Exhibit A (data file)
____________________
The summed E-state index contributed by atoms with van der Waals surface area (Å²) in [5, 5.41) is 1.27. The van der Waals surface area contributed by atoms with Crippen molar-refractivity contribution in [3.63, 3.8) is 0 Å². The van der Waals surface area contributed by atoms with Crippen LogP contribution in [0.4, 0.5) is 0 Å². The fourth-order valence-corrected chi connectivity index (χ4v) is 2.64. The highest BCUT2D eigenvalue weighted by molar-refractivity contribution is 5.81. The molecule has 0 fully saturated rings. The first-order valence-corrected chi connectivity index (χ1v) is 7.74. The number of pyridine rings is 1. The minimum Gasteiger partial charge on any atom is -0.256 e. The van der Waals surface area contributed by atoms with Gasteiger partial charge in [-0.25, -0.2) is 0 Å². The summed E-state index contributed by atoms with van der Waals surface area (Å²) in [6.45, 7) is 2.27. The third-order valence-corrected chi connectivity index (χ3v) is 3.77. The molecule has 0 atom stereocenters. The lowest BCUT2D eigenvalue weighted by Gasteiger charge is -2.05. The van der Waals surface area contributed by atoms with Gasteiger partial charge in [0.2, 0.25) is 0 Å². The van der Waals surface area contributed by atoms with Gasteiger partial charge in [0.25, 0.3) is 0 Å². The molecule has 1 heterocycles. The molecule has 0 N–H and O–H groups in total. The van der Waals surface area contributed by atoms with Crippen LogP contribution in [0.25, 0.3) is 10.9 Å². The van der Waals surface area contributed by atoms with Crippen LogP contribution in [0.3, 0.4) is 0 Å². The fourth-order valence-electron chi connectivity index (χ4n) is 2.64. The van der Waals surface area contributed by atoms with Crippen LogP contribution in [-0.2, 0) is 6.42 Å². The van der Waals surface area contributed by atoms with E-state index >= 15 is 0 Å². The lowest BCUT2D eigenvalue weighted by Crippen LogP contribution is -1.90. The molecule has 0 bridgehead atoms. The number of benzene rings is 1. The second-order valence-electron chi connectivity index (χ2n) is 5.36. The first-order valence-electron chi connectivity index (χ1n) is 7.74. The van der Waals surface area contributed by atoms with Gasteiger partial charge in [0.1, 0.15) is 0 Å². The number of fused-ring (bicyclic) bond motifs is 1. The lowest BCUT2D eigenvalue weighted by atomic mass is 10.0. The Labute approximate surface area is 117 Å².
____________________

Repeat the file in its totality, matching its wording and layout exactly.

The summed E-state index contributed by atoms with van der Waals surface area (Å²) in [5, 5.41) is 1.27. The van der Waals surface area contributed by atoms with Crippen molar-refractivity contribution in [3.63, 3.8) is 0 Å². The van der Waals surface area contributed by atoms with Crippen LogP contribution in [0.4, 0.5) is 0 Å². The fourth-order valence-corrected chi connectivity index (χ4v) is 2.64. The highest BCUT2D eigenvalue weighted by molar-refractivity contribution is 5.81. The molecule has 0 fully saturated rings. The first-order valence-corrected chi connectivity index (χ1v) is 7.74. The number of pyridine rings is 1. The minimum Gasteiger partial charge on any atom is -0.256 e. The van der Waals surface area contributed by atoms with Gasteiger partial charge in [-0.25, -0.2) is 0 Å². The summed E-state index contributed by atoms with van der Waals surface area (Å²) in [6.45, 7) is 2.27. The third-order valence-corrected chi connectivity index (χ3v) is 3.77. The molecule has 0 atom stereocenters. The lowest BCUT2D eigenvalue weighted by Gasteiger charge is -2.05. The van der Waals surface area contributed by atoms with Gasteiger partial charge in [0.2, 0.25) is 0 Å². The van der Waals surface area contributed by atoms with Gasteiger partial charge in [0.25, 0.3) is 0 Å². The molecule has 1 heterocycles. The molecule has 0 N–H and O–H groups in total. The van der Waals surface area contributed by atoms with Crippen LogP contribution in [0.25, 0.3) is 10.9 Å². The van der Waals surface area contributed by atoms with Crippen LogP contribution in [0.3, 0.4) is 0 Å². The fourth-order valence-electron chi connectivity index (χ4n) is 2.64. The van der Waals surface area contributed by atoms with Crippen LogP contribution in [-0.2, 0) is 6.42 Å². The van der Waals surface area contributed by atoms with E-state index >= 15 is 0 Å². The lowest BCUT2D eigenvalue weighted by Crippen LogP contribution is -1.90. The molecule has 0 bridgehead atoms. The number of benzene rings is 1. The second-order valence-electron chi connectivity index (χ2n) is 5.36. The first-order valence-electron chi connectivity index (χ1n) is 7.74. The van der Waals surface area contributed by atoms with Gasteiger partial charge in [0.1, 0.15) is 0 Å². The number of fused-ring (bicyclic) bond motifs is 1. The lowest BCUT2D eigenvalue weighted by atomic mass is 10.0. The Labute approximate surface area is 117 Å².